Hepatic adenoma

Case contributed by Dr Natalie Yang

Presentation

Right upper abdominal pain.

Patient Data

Gender: Female
Ultrasound

Ultrasound demonstrates of hyperechoic lesion with attenuation of the beam suggesting possible fat content.

CT

CT demonstrates the lesion contains areas of macroscopic fat, with early arterial enhancement with variable lesional washout on portal venous phase scanning

Fat is demonstrated on CT in 7% of cases; Coarse calcifications seen on CT in 5%; Hyperdense hemorrhage is seen in up to 40%

MRI

There is signal loss on the T1 opposed phase scans.
The presence of haemorrhage results in variable T1 and T2 signal intensity but will often be high signal as a result.

The T1 fat suppressed images demonstrate that the lesion predominantly loses signal consistent with the fat content; the areas of high T1 signal intensity are consistent with blood product.

Post contrast, the lesion demonstrates prompt arterial enhancement which on delayed phase imaging may fade (ie become iso-intense to liver) or washout - making differentiation with HCC difficult.

Case Discussion

Pathology proven hepatic adenoma.

Hepatic adenomas are benign epithelial neoplasm:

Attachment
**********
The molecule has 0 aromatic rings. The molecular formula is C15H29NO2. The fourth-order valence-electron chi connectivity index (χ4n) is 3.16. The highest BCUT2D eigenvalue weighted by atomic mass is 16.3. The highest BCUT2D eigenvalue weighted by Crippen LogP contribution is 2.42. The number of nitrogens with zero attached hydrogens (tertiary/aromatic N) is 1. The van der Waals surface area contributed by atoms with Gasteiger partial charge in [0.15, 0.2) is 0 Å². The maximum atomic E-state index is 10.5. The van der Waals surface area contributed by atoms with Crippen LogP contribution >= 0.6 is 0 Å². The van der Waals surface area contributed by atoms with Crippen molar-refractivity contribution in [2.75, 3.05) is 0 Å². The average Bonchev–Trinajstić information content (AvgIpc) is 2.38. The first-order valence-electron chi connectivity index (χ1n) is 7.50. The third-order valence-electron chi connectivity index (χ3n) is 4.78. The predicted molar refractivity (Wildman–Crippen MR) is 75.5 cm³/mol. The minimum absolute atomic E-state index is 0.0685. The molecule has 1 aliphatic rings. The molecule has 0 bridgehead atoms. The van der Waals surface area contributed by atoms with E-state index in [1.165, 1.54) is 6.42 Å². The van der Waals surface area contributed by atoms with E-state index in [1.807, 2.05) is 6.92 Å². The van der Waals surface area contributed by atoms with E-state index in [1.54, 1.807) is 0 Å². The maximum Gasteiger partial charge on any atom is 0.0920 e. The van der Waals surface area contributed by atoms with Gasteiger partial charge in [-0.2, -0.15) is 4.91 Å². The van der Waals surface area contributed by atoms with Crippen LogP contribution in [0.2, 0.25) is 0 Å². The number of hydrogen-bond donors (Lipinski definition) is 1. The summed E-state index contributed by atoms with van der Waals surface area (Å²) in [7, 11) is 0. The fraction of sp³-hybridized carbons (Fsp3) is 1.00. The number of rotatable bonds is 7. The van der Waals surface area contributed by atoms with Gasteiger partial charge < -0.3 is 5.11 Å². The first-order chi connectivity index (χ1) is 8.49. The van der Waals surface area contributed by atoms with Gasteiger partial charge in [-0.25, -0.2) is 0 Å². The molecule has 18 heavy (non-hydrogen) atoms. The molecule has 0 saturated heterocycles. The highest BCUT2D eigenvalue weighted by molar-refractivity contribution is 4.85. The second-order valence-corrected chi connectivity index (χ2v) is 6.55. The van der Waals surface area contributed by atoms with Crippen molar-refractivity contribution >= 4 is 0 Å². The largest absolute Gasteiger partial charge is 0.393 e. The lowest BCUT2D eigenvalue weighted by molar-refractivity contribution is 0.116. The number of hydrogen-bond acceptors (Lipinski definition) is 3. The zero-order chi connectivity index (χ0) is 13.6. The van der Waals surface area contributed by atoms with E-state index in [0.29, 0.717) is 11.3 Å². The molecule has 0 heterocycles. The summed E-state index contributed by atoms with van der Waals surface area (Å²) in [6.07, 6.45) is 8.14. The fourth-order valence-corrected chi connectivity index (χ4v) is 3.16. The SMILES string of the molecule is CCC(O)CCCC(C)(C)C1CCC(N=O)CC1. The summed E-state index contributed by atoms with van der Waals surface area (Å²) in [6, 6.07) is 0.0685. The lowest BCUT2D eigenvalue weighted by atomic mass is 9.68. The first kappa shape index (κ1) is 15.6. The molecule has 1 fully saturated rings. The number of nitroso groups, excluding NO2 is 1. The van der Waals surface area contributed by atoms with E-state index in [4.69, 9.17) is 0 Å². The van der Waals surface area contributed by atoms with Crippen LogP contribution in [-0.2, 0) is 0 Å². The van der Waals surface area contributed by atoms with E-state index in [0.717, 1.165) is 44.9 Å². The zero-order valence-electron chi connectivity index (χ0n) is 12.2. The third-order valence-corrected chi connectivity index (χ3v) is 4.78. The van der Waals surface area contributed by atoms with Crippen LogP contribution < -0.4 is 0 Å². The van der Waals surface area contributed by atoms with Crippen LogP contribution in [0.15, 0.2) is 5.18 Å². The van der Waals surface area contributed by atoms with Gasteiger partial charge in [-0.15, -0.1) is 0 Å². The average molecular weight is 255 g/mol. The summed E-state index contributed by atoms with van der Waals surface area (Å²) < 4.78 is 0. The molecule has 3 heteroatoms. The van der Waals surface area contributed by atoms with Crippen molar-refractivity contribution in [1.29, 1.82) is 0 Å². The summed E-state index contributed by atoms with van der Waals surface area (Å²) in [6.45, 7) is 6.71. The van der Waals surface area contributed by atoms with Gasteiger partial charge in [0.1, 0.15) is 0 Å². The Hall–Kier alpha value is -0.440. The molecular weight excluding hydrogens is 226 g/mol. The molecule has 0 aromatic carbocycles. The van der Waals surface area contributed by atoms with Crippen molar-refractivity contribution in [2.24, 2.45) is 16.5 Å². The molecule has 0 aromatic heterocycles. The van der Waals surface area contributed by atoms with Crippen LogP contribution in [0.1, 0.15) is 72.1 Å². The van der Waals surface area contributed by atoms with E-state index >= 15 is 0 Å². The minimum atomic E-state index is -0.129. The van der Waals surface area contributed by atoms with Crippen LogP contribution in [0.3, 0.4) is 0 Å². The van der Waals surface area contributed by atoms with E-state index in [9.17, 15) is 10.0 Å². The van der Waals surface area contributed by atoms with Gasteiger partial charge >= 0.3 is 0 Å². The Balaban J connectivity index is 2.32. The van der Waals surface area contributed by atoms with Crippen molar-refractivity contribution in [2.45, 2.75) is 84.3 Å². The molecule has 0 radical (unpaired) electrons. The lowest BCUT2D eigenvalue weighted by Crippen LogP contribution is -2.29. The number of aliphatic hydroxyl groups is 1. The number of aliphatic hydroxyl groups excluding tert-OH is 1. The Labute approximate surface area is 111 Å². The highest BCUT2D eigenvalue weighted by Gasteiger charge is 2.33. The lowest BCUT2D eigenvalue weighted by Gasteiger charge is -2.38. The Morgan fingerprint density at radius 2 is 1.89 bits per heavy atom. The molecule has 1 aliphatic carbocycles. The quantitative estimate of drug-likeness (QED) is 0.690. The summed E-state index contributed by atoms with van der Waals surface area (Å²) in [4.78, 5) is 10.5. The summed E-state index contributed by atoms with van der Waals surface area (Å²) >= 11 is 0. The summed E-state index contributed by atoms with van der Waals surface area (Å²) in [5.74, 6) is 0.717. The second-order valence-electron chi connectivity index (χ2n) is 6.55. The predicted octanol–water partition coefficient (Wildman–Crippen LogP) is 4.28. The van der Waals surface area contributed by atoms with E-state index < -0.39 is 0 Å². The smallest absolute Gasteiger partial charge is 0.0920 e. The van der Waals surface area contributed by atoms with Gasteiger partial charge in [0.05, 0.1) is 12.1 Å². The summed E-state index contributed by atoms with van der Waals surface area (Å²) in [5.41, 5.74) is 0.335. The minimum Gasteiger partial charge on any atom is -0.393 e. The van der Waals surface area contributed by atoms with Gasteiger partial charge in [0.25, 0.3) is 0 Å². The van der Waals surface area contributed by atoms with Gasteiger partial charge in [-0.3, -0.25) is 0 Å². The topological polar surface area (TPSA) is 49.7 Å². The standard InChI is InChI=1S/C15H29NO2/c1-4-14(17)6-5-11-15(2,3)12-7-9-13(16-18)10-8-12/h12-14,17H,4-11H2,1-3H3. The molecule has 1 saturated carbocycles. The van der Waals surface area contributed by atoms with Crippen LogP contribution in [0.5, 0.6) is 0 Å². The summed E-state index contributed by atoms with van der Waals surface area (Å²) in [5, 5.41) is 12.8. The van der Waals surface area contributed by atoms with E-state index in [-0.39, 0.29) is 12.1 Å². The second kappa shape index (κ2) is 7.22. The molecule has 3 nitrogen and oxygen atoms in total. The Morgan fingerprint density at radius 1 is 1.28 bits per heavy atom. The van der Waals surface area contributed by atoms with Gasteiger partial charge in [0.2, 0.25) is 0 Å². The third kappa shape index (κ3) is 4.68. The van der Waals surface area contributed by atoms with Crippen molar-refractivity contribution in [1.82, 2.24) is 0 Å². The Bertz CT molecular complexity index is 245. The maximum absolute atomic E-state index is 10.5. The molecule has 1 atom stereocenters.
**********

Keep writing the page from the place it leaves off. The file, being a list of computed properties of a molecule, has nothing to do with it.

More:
• most commonly solitary (multiplicity may suggest hepatic adenomatosis)
  • richly vascular tumor which frequently contains hemorrhage and necrosis
  • pseudocapsule derived from compressed/collapsed hepatic parenchyma
  • histological hallmark are clusters of benign hepatocytes arranged in sheets or cords with absent bile ducts
  • Adenomas have variable lipid content ranging from
    • microscopic fat (detected in up to 77% with chemical shift MR) to
    • macroscopic fat (detected at CT in up 7%)

90% of hepatic adenomas occur in women. Associations with

  • oral contraceptive use
  • anabolic steroids
  • glycogen storage disease (Type 1a)
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Case information

rID: 6951
Case created: 30th Aug 2009
Last edited: 19th Jul 2017
Tag: liver
Inclusion in quiz mode: Included

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